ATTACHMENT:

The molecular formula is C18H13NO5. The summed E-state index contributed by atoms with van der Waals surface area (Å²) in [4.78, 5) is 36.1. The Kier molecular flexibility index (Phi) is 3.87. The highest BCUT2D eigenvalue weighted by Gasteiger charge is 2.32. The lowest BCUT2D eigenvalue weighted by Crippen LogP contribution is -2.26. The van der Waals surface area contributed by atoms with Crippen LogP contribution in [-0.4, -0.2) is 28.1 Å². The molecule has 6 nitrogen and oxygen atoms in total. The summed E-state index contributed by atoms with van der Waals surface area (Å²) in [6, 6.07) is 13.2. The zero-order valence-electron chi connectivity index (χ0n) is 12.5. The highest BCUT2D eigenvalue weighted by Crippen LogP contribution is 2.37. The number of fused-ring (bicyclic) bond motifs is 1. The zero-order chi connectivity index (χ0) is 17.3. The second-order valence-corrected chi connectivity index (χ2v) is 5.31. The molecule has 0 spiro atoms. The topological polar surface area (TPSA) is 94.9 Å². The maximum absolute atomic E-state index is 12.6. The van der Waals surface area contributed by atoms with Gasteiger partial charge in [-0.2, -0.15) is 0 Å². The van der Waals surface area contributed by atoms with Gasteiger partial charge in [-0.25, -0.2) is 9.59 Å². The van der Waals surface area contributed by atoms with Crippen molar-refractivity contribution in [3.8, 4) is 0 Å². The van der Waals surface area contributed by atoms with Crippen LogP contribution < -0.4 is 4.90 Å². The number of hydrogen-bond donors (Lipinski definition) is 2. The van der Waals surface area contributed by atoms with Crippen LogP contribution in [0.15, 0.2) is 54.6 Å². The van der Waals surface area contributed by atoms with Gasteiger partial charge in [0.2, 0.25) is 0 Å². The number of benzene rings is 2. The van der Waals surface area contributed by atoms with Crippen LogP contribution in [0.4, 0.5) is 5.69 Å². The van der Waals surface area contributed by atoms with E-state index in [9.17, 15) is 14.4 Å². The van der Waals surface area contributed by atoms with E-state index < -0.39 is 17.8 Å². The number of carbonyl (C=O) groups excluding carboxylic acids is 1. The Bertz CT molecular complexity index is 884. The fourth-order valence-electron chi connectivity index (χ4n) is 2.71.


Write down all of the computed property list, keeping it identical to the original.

The molecular formula is C18H13NO5. The summed E-state index contributed by atoms with van der Waals surface area (Å²) in [4.78, 5) is 36.1. The Kier molecular flexibility index (Phi) is 3.87. The highest BCUT2D eigenvalue weighted by Gasteiger charge is 2.32. The lowest BCUT2D eigenvalue weighted by Crippen LogP contribution is -2.26. The van der Waals surface area contributed by atoms with Crippen LogP contribution in [-0.4, -0.2) is 28.1 Å². The molecule has 6 nitrogen and oxygen atoms in total. The summed E-state index contributed by atoms with van der Waals surface area (Å²) in [6, 6.07) is 13.2. The zero-order valence-electron chi connectivity index (χ0n) is 12.5. The highest BCUT2D eigenvalue weighted by Crippen LogP contribution is 2.37. The number of fused-ring (bicyclic) bond motifs is 1. The zero-order chi connectivity index (χ0) is 17.3. The second-order valence-corrected chi connectivity index (χ2v) is 5.31. The molecule has 0 spiro atoms. The topological polar surface area (TPSA) is 94.9 Å². The maximum absolute atomic E-state index is 12.6. The van der Waals surface area contributed by atoms with Gasteiger partial charge in [-0.2, -0.15) is 0 Å². The van der Waals surface area contributed by atoms with Gasteiger partial charge in [-0.25, -0.2) is 9.59 Å². The van der Waals surface area contributed by atoms with Crippen molar-refractivity contribution in [3.8, 4) is 0 Å². The van der Waals surface area contributed by atoms with Crippen LogP contribution < -0.4 is 4.90 Å². The number of hydrogen-bond donors (Lipinski definition) is 2. The van der Waals surface area contributed by atoms with Crippen LogP contribution in [0.15, 0.2) is 54.6 Å². The van der Waals surface area contributed by atoms with Gasteiger partial charge in [0.2, 0.25) is 0 Å². The number of benzene rings is 2. The van der Waals surface area contributed by atoms with Crippen LogP contribution in [0.4, 0.5) is 5.69 Å². The van der Waals surface area contributed by atoms with E-state index in [9.17, 15) is 14.4 Å². The van der Waals surface area contributed by atoms with E-state index < -0.39 is 17.8 Å². The number of carbonyl (C=O) groups excluding carboxylic acids is 1. The Bertz CT molecular complexity index is 884. The fourth-order valence-electron chi connectivity index (χ4n) is 2.71.